Dermabrasion and Microdermabrasion
With dermabrasion, a dermatologist or plastic surgeon “sands” your skin with a special instrument. The procedure makes way for a new, smoother layer of skin to replace the skin that’s been treated.
Microdermabrasion uses tiny exfoliating crystals that are sprayed on the skin. It works best on problems such as dull skin, brown spots, and age spots.
When Is Dermabrasion or Microdermabrasion Used?
Dermabrasion was developed to improve acne scars, pox marks, and scars from accidents or disease. It’s not effective in treating congenital skin defects, most moles, pigmented birthmarks, or scars caused by burns.
Dermabrasion is generally only safe for people with fair skin. For people with darker skin, dermabrasion can result in scarring or discoloration.
Microdermabrasion works on all skin types and colors. It makes subtle changes, causing no skin color change or scarring. It is not effective for deeper problems such as scars, stretch marks, wrinkles, or deep acne scars.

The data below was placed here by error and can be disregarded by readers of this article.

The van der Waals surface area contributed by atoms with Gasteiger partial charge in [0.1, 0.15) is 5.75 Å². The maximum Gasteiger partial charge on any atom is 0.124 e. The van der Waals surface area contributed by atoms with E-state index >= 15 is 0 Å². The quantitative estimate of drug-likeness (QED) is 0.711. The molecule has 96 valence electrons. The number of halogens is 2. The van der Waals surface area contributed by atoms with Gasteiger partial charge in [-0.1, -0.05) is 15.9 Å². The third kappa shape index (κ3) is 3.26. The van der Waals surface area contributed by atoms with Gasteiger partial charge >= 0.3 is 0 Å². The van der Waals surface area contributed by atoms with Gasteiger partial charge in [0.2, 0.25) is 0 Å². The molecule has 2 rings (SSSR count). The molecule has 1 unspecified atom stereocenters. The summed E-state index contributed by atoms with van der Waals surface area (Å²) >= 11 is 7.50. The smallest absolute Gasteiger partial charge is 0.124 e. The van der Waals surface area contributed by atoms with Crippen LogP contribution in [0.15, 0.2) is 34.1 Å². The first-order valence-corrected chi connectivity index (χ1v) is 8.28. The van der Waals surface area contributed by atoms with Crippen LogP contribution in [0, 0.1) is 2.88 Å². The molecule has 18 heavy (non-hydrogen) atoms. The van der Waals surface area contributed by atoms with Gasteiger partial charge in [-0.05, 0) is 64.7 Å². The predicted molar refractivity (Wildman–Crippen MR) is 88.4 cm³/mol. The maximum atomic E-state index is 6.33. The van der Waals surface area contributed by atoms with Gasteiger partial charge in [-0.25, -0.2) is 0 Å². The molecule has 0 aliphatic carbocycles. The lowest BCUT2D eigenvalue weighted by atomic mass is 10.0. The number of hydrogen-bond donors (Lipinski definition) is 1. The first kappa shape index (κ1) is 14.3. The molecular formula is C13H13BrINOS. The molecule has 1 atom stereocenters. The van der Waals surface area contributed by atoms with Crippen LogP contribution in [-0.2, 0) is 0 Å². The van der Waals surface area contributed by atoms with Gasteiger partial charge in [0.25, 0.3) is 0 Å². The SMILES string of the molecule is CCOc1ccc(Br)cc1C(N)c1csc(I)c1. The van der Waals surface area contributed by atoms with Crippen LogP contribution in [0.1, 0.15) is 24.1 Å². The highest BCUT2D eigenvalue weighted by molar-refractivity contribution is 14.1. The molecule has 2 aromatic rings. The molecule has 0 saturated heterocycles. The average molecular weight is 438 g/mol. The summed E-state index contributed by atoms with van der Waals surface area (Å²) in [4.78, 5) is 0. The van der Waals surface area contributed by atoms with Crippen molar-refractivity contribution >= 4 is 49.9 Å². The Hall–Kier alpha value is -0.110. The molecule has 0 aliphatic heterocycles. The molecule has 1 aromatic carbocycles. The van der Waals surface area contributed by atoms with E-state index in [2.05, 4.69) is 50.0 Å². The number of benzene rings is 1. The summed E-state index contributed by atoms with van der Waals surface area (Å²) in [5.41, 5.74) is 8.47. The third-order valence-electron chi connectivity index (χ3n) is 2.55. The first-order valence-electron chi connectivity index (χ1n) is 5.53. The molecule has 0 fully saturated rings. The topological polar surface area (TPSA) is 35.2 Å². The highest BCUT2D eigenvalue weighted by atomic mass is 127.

With microdermabrasion, there is less down time than with dermabrasion. Skin is temporarily pink but fully recovers within 24 hours. It doesn’t require surgery or anesthetics. That may help people who cannot take “down time” for healing.
How Does Dermabrasion and Microdermabrasion Work?
Dermabrasion is done in the doctor’s office. You may get medication to relax you before the procedure starts. Your skin will be thoroughly cleansed, and you’ll get shots of numbing medicine to anesthetize the area to be treated.
The doctor will use a high-speed instrument with an abrasive wheel or brush to remove the outer layers of your skin and improve any irregularities in your skin’s surface.
In microdermabrasion, tiny crystals are sprayed onto the skin to gently remove the outer layer of your skin. This technique is less aggressive than dermabrasion, so you don’t need numbing medicine. It is basically an exfoliation and skin rejuvenation procedure that leaves skin looking softer and brighter.